Time to ditch CNBC and get Real (Vision)

The key value that Real Vision adds stems from its “long-form documentaries, in-depth interviews and actionable analysis.” These contrast starkly with CNBC’s 60-second sound bites.

For example, Williams’ recent interview with David Stockman, Ronald Reagan’s former budget director, ran nearly 90 minutes.

Real Viewers who invested the time got an in-depth overview of how America’s 1971 default on its gold debts (which few CNBC viewers have even heard about) may be setting the stage for a colossal reset.

“Major media are perpetual bulls because this draws advertisers,” jokes Williams. “Imagine running a mutual fund ad right after an analyst says the market is overvalued. That wouldn’t work well. But we don’t run ads. So we can offer a wider range of opinions.”

Fed employees not allowed to speak to the press

With Real Vision broadening its content, Williams has increasingly focused on digging deeper into the Federal Reserve and the shady world of central banking. The process has heightened his conviction about the role that physical gold needs to play in investor portfolios.

That said, it hasn’t been easy. As John Maynard Keynes noted, central banks go to huge lengths to hide their primary roles as government tax collectors.

Federal Reserve employees, for example, are forbidden from speaking to the press. To make sure that they don’t, the Fed only hires the most obsequious candidates, from universities whose graduates have a reputation for towing the line.

The process works.

With the exception of Danielle DiMartino Booth, whose book Fed Up! appeared after the last financial crisis, the Fed—which some argue is running a colossal Ponzi scheme—has not had a major whistle blower in its 100+ year history.

The same applies to the big banks, which according to Keefe, Bruyette & Woods have paid nearly $250 billion in fines for fraudulent activities, without one of their key executives having “blown the whistle” to warn the public.

Williams, though not a journalist by training, has picked up a decent bag of tricks over the years.

For example, this week Real Vision ran a 90-minute interview with William White, an obscure former Bank of Canada, BIS and now an OECD official, who has been out of central banking for more than ten years.

CNBC journalists, who are only interested in sound bites, wouldn’t have given White two minutes of their time. Yet his importance cannot be overstated.

Williams knew that because White was no longer affiliated with the central banks (but remains connected with the key players), he was thus able to speak relatively candidly.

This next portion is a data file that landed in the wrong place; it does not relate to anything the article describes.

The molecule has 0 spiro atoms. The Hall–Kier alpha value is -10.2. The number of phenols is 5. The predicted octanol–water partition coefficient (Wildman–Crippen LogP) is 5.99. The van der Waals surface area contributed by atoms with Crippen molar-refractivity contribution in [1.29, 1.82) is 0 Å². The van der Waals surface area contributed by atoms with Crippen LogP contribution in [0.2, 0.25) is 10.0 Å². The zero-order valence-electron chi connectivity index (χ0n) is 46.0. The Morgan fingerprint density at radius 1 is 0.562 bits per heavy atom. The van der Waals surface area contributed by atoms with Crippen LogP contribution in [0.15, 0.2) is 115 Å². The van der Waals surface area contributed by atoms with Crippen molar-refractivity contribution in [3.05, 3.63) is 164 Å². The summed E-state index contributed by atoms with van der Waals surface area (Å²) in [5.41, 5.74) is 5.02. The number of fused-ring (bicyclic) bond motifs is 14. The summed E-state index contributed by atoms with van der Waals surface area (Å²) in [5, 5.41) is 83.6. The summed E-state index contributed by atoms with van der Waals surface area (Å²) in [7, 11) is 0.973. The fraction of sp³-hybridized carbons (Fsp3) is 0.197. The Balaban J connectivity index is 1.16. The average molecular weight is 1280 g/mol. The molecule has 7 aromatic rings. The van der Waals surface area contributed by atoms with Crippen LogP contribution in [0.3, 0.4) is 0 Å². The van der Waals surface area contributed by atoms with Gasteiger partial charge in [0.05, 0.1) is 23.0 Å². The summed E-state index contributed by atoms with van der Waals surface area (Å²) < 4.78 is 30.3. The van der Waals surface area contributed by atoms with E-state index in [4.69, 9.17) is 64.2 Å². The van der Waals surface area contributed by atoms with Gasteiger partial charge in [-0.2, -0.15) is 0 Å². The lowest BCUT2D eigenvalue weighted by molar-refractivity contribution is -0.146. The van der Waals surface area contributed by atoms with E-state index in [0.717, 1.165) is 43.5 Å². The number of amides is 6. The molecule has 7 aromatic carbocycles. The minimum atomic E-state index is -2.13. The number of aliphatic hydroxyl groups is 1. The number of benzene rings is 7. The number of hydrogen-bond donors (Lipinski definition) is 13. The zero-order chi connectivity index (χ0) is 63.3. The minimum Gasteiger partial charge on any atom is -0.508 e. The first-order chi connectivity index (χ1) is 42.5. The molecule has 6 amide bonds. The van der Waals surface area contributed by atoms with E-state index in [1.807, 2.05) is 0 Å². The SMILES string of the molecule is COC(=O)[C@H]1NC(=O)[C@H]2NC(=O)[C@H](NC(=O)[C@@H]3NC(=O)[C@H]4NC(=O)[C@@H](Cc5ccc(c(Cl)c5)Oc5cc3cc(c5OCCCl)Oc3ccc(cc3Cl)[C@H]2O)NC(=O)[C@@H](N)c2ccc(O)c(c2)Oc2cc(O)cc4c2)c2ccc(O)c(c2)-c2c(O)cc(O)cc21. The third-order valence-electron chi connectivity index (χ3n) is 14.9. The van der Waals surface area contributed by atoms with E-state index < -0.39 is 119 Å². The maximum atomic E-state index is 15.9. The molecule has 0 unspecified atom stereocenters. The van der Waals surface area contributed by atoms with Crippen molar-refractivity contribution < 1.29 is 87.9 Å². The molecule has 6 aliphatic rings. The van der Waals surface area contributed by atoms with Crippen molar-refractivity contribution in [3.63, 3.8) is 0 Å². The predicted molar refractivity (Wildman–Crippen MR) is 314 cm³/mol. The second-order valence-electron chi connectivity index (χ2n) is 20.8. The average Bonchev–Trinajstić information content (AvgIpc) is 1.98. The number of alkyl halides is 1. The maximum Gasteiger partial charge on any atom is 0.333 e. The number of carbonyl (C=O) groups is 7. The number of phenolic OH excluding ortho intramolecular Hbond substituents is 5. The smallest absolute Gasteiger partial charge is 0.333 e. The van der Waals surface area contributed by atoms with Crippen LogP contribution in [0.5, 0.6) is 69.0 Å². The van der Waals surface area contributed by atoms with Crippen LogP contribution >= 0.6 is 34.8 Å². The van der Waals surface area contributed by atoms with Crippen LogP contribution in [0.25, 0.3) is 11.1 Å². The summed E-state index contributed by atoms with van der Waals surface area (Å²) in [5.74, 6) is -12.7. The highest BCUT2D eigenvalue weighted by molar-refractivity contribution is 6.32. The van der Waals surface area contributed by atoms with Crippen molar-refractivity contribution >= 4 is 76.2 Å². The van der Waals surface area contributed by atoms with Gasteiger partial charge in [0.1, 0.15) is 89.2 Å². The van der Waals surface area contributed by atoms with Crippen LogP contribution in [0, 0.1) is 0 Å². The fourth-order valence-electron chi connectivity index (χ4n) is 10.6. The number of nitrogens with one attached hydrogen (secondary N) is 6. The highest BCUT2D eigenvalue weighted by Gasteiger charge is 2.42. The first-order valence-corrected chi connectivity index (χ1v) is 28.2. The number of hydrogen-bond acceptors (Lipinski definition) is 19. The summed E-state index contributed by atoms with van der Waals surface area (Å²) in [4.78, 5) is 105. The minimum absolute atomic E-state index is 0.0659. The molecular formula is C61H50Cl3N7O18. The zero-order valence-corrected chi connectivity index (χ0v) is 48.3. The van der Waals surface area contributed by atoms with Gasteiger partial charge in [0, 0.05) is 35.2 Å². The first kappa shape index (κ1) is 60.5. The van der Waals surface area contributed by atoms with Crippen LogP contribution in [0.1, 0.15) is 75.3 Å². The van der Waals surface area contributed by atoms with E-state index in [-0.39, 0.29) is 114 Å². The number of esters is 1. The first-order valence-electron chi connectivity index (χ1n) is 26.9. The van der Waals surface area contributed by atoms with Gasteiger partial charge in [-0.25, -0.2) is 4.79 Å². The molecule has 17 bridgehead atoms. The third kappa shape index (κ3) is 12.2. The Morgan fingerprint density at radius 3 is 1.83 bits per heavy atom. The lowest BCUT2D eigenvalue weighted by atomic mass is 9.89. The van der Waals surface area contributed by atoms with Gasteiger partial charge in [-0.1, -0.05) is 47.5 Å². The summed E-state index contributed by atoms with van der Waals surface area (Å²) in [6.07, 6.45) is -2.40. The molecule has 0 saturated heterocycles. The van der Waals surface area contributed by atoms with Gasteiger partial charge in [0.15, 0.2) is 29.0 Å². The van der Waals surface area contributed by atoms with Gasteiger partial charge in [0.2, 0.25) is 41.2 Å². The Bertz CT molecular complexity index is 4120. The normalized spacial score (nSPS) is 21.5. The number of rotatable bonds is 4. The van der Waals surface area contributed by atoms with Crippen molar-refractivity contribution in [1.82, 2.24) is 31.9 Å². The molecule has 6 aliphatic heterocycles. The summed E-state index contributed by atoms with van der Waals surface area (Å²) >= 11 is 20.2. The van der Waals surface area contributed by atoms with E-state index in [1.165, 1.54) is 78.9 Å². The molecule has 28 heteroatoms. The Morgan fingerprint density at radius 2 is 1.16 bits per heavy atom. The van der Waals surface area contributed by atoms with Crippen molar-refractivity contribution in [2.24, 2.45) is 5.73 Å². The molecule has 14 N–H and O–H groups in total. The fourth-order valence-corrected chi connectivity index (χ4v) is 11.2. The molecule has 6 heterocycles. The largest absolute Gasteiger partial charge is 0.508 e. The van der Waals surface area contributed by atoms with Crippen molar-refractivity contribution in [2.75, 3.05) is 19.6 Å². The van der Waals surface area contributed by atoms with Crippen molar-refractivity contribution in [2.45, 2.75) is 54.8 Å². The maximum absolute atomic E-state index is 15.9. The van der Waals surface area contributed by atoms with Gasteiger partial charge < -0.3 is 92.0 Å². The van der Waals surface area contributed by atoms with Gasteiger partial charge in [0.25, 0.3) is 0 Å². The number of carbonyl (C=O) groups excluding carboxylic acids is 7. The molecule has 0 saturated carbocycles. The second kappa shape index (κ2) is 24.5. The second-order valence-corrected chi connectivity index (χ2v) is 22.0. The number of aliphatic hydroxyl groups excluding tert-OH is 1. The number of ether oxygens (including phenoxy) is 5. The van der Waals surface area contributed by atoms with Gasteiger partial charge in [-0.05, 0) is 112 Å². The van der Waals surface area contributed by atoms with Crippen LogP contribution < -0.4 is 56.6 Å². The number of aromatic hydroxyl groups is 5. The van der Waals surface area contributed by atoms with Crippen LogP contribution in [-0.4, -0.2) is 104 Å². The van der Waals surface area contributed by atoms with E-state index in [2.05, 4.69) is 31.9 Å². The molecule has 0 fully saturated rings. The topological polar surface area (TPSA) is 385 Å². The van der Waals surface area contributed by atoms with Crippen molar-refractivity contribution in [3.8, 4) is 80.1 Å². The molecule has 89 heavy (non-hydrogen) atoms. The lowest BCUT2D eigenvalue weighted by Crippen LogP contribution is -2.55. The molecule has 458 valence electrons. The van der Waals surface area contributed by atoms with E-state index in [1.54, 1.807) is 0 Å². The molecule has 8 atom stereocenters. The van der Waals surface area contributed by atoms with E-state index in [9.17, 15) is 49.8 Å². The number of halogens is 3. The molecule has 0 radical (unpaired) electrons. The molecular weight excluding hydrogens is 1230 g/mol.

Central banks’ steady incompetence

White’s warnings—that central banks’ steady incompetence has dug them into a huge hole, that they are likely all working for themselves (as opposed to colluding, as some suspect) and that global debts will not be paid back—thus need to be taken with utmost seriousness.

White also reminded Real Vision viewers that he had worked closely with Claudio Borio, the current head of the economics department at the BIS, and suggested that the two thought alike.

This provides a strong hint that Borio’s commentaries during the coming months will be “must-reads” for all who are monitoring the international financial system.

A broad range of sources

Critics argue that viewers of CNBC and other mainstream media have more than made up their losses since the dot.com and housing bubble crashes.

However, that only applies to investors who were wealthy enough to hold on throughout and after the crises. Ordinary and poorer investors weren’t able to risk their remaining assets. Many left the market, never to return.

A market crash today would be particularly catastrophic to baby boomers, many of whom are simply too old to be able to wait out another boom-bust cycle. Hence the importance of Williams’ reasoning.

With consumer, business and public sector debts and most major markets all near record levels, investors do need to consult a broad range of sources.

But those who only have time to follow just one financial network should probably ditch CNBC and get Real Vision.